It's worth noting that the 6-month cash maturity date coincides with the first coupon date from the swap part of the curve. However, other than in the interpolation of the discount factor for the start of the futures strip, this rate is not used. The 6-month rate used in the bootstrapping process is calculated using discount factor interpolation and the futures discount factors.

The cash part of the curve:

SELECT

mat_date,

[Cash Rates]

FROM

#cash

ORDER BY

mat_date

This produces the following result.

The futures part of the curve:

SELECT

DATEADD(d,14,wct.FIRSTWEEKDAY(wct.EDATE(mat_date,-3), 4)) as [Contract Date],

100 *(1-[Futures Rate]) as [Futures Price]

FROM

#futures

WHERE

rsource <> 'I'

This produces the following result.

The swaps part of the curve:

SELECT

mat_date,

[Swap Rate]

FROM

#swaps

WHERE

rsource <> 'I'

This produces the following result.

The benchmark spot rate or zero-coupon rates can be calculated from the discount factors. When we talk about spot rates in this context we are not talking about the cash rate for the spot date (which we used in many of our calculations) but rather the yield on a zero coupon bond implied by the discount factors. This calculation should use the same compounding assumption as the swaps curve, which in our example is semi-annually.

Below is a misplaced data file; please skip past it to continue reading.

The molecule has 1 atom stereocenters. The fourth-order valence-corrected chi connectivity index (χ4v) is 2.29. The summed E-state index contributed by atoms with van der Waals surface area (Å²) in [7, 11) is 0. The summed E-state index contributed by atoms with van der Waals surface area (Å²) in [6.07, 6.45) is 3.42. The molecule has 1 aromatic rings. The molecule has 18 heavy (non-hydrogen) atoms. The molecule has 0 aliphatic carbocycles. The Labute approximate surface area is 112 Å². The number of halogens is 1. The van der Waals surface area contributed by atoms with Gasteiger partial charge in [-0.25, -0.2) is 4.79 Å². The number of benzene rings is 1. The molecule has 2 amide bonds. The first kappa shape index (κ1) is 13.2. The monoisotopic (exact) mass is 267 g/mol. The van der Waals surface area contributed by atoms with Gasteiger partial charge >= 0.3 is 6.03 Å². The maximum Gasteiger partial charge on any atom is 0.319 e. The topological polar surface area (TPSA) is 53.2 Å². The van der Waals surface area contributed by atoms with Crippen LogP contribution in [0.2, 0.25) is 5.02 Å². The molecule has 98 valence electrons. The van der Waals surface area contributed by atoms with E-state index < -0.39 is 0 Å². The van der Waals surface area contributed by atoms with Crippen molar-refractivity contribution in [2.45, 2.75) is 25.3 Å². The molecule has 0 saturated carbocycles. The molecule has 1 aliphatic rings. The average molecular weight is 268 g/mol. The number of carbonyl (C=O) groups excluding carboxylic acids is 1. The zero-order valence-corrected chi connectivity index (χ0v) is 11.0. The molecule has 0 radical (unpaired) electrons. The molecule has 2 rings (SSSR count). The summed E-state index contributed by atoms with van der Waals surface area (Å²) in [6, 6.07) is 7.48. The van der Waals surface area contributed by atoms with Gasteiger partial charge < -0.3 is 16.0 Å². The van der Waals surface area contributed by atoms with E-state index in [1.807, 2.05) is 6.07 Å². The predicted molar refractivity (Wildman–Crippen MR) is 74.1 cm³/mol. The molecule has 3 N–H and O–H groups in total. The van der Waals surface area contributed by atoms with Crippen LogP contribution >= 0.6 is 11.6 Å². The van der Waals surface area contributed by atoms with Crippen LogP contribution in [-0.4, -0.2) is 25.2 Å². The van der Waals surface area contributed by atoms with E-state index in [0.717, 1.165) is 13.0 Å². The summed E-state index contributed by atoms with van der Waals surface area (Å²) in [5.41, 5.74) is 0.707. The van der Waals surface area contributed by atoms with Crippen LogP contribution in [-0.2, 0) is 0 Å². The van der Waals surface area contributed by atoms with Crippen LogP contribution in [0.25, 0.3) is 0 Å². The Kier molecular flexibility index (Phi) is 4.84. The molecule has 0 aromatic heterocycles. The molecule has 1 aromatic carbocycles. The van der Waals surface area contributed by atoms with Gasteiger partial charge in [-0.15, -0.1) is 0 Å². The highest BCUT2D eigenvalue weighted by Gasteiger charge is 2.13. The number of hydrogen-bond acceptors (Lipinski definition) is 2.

SELECT

mat_date,

df,

[Swap Rate],

ROUND(2*(POWER(@df_spot/df,1e+00/(2*DATEDIFF(year,@SPOT,mat_date)))-1),10) as [Benchmark Spot Rate]

FROM

#SWAPS

WHERE

rsource = 'S'

This produces the following result.

By deconstructing the swap curve we have gained more insight into how cash rates, swap rates, and futures prices are converted into discount factors and continuously compounded zero coupon rates. This article has hopefully helped in understanding the link between the inputs and the outputs to those calculations. To find out more about how to build the yield curve, see our article on Constructing a Yield Curve in SQL Server.

If you are interested in taking advantage of the powerful tools in the XLeratorDB library of functions, you should download the 15-day trial today.

If you are not a SQL Server user you should try out the XLeratorDLL library of functions, which also has a 15-day trial. Download that and see how easy it is to incorporate this functionality into your .NET code.

Got questions? Send us an e-mail at support@westclintech.com or directly to me at cflock@westclintech.com

· TENOR2DATE - Convert an alphanumeric expression ('tenor') to a swaps or money market maturity date